Now that you are privy to some of the Bitcoin basics, it’s time to become a savvy entrepreneur and get down to the Bitcoin business. Not interested in capitalizing on the latest internet folly, but curious how the discovery and exchange process works? Either way, you’ve come to the right place. In the second installation of Setuix’s Bitcoin Series, we’ll break down how Bitcoins are “released” for public use and learn how to pocket some newly carved out money. Before you start making your millions though, we’ll begin with some key concepts in the currency exchange.
The Exchange (in a nutshell)
Before we get too heavy into details, lets review briefly what happens when a purchase is made with Bitcoin currency. In summary, two parties exchange payment using wallets. The wallets give access to unique, one-time Bitcoin addresses, using a set of private and public keys. The wallet could be hosted on your PC, mobile device, or even in the cloud (see our review in part 1).
The exchange is often verified by other users (i.e. miners) on the network, ensuring the same address is not double-spent. This verification is closely related to mining for new blocks, where miners use heavy duty processors (or work in pools) to chip off new Bitcoin chunks. For a more graphic account of a Bitcoin exchange, see this visual.ly link.
Brand new Bitcoins are discovered through a process called mining, carried out either solo or in pools of multiple individuals. While the algorithm is a complex mathematical process, your computer—alongside others in a pool—tries to solve an incredibly hard puzzle, which validates a block(s) of Bitcoins (see hashcash). Each block discovered currently contains twenty-five Bitcoins, a quantity that halves every four years.
A block may also contain any number of transaction fees, which are added voluntarily from other Bitcoin users when they pay a tiny amount to validate their exchange. After some time, more and more blocks are released into the public by mining enthusiasts, and fees comprise a more significant portion of the bounty.
Paradoxically, the more people that mine coins, the more difficult it is to find new Bitcoins (i.e. the algorithm gets harder to solve). Difficulty relates to the complexity of Bitcoin discovery and adjusts according to how many miners are digging for the bit-gold.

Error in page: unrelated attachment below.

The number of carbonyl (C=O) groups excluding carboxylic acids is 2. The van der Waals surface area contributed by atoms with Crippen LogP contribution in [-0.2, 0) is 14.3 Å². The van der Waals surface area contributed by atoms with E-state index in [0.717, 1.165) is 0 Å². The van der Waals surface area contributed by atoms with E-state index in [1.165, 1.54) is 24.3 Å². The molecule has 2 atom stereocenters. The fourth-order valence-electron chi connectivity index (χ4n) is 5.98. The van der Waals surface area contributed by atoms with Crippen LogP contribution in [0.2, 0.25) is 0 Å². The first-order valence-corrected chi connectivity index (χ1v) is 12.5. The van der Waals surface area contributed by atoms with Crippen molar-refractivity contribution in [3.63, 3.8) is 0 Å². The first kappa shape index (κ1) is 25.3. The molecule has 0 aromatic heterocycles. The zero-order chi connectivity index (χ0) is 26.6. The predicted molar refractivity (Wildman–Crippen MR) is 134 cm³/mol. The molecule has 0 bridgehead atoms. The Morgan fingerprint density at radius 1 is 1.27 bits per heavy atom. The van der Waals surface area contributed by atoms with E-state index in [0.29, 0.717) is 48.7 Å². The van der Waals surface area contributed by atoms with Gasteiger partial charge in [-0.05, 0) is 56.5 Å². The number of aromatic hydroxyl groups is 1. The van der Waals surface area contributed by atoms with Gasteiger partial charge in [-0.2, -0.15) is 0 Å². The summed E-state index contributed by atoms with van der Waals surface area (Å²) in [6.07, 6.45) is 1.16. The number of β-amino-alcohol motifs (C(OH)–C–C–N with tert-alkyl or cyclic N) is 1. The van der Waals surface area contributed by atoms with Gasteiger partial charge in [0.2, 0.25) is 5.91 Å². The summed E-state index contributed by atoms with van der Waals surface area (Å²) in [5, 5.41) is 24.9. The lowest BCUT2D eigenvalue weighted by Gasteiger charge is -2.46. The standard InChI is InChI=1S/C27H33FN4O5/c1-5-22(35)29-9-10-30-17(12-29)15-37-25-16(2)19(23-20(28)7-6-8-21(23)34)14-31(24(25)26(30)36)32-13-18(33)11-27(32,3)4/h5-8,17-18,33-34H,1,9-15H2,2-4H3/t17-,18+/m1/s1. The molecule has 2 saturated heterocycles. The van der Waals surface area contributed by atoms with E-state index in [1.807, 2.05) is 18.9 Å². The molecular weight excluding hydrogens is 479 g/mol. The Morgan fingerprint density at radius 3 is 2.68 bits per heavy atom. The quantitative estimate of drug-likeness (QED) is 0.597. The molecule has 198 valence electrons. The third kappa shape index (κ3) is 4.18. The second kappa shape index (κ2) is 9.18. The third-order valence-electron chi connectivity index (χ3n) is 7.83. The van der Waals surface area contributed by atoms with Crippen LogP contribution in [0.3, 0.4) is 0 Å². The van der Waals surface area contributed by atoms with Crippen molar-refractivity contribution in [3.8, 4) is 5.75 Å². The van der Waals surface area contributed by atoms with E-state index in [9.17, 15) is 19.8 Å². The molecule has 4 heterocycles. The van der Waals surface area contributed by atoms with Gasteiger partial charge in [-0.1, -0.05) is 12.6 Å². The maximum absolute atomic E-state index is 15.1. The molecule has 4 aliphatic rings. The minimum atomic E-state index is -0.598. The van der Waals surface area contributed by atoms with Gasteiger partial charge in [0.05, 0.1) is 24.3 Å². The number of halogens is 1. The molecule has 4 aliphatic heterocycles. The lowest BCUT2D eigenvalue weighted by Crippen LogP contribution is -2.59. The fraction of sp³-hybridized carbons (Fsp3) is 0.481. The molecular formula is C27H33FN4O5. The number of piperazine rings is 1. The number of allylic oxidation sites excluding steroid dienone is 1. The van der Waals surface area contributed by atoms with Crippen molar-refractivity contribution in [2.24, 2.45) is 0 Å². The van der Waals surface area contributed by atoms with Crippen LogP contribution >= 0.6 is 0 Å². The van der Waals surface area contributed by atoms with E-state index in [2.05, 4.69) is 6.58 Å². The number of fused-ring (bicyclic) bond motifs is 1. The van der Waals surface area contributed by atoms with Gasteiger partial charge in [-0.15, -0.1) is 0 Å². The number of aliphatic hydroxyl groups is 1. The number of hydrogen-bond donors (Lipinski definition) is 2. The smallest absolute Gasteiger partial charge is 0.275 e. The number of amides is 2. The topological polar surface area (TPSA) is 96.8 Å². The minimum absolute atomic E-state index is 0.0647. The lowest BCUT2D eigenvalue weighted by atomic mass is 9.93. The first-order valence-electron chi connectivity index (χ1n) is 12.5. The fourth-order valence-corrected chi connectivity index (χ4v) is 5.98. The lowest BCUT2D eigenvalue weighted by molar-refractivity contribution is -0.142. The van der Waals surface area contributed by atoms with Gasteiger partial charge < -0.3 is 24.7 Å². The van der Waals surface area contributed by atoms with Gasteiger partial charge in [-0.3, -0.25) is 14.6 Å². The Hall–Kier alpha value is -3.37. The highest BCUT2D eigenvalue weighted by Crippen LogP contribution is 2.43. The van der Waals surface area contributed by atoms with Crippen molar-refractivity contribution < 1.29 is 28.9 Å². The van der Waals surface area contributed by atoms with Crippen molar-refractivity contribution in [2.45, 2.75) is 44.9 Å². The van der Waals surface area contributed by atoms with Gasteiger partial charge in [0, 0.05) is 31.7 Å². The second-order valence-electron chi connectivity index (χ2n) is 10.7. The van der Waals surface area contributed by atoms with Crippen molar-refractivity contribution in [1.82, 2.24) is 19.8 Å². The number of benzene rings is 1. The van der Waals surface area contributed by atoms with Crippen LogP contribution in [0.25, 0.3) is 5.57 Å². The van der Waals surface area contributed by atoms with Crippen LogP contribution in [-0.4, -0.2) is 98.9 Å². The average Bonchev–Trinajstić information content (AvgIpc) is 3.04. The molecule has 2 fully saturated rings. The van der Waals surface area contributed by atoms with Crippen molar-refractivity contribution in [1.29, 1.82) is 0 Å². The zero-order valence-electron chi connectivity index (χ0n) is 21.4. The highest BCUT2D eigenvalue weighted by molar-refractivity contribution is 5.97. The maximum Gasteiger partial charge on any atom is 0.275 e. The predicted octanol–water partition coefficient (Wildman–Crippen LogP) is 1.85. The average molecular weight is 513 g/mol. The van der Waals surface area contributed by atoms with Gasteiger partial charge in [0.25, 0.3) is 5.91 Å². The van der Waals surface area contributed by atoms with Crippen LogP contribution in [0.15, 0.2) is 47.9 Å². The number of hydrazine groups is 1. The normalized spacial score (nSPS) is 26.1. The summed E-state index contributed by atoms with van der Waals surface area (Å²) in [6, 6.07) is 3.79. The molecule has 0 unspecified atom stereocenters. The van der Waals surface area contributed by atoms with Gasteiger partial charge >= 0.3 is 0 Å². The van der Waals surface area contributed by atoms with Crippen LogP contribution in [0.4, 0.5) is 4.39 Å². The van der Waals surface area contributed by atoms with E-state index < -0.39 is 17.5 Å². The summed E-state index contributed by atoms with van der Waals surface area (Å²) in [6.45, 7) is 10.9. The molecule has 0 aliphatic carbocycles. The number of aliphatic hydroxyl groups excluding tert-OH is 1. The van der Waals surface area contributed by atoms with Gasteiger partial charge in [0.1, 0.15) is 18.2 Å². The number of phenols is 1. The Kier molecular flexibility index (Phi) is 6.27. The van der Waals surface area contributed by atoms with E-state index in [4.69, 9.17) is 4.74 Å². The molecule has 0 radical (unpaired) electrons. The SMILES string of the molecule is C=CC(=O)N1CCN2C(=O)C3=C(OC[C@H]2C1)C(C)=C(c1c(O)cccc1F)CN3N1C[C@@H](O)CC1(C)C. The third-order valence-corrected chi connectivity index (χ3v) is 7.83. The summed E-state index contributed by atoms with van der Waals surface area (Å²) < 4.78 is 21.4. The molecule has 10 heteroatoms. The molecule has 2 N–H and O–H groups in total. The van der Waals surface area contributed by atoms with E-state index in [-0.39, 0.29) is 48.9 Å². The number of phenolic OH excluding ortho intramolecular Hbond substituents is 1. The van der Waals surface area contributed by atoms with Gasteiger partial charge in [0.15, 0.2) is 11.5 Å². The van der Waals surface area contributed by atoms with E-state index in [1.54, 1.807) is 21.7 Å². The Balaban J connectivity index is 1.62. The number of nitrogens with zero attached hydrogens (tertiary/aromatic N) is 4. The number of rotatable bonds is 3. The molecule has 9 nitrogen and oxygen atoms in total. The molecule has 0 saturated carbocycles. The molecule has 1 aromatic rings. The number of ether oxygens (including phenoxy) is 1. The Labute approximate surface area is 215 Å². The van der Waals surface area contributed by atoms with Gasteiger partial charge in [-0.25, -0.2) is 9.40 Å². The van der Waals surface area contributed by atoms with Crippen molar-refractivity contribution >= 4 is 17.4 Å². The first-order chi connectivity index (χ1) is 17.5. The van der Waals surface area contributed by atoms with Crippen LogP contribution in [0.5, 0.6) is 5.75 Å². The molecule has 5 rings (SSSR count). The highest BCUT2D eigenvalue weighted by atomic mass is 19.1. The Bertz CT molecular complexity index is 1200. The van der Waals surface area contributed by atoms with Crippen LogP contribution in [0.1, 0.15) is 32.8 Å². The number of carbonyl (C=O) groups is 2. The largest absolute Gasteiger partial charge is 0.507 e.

Mining for Bitcoins is measured in hash/second (H/S). Powerful processors are required since finding a new block of BTC takes some Gigahash strength. To find out if your device stands any chance of discovering a block, visit this site and enter your machine’s “hash rate” specs.
Depending on your device, you are likely to spend more money on your utility bill than you’ll discover in Bitcoins on your own. If you can’t wait to start unearthing newly minted crypto-coins, joining a pool is likely your best bet. A pool is simply a group of workers who’ve joined their hardware forces to mine collectively, then divvy up the Bitcoins generated among the group. A user can have multiple workers under their account, so that each of your devices can contribute to the pool.
To register with a popular mining pool, select the Bitcoin option on this site. For other resources and comparison, try:
After you gain access to a Bitcoin wallet, you’ll want to start mining to fill this wallet with coins! Whether you’re mining solo or in a pool, you’ll need software to do the hard work for you. 50Miner is a popular option available for Windows, while CGMiner is good for Linux users (CGMiner has no GUI and is instead a command prompt software; download here). For other options in mining software, try this site. Once you settle into one, go ahead and input your pool and worker account information to get started mining.
If you are looking to beef up your Bitcoin collection quick, fast and in a hurry, you’ll need more than some passive software running on your home device. There are three types of hardware devices that are likely to multiply your chances of success:
- ASIC, or “Application-Specific Integrated Circuit”
- FPGA, or “Field-Programmable Gate Array”
- and GPU, or “Graphics Processing Unit”
Generally, these are also in order of strongest to weakest miner, with ASIC being the most equipped to uncover blocks. To compare the performance of these three types of devices, visit this wiki site. To shop for available miners, visit this site, which also lists some specifications and prices.
Spending & Trade
With your wallet full of virtual coins, there is plenty you can spend your new-found money on. Lucky for you, 2014 is going to be a good year to have stacks of this particular currency…you can:
- Buy pizza with Bitcoins here or you buy food from here
- Explore a list of retailers accepting them here or page through the wiki list of vendors here
- Trade Bitcoins for gold and silver
- Trade Bitcoins for dollars, Euros, and other things:
With the value of Bitcoins being so high, these links should keep you busy spending your Bitcoin bounty. In the third and final part of the Setuix Bitcoin Series, we’ll look at some of the future implications of this volatile, virtual currency.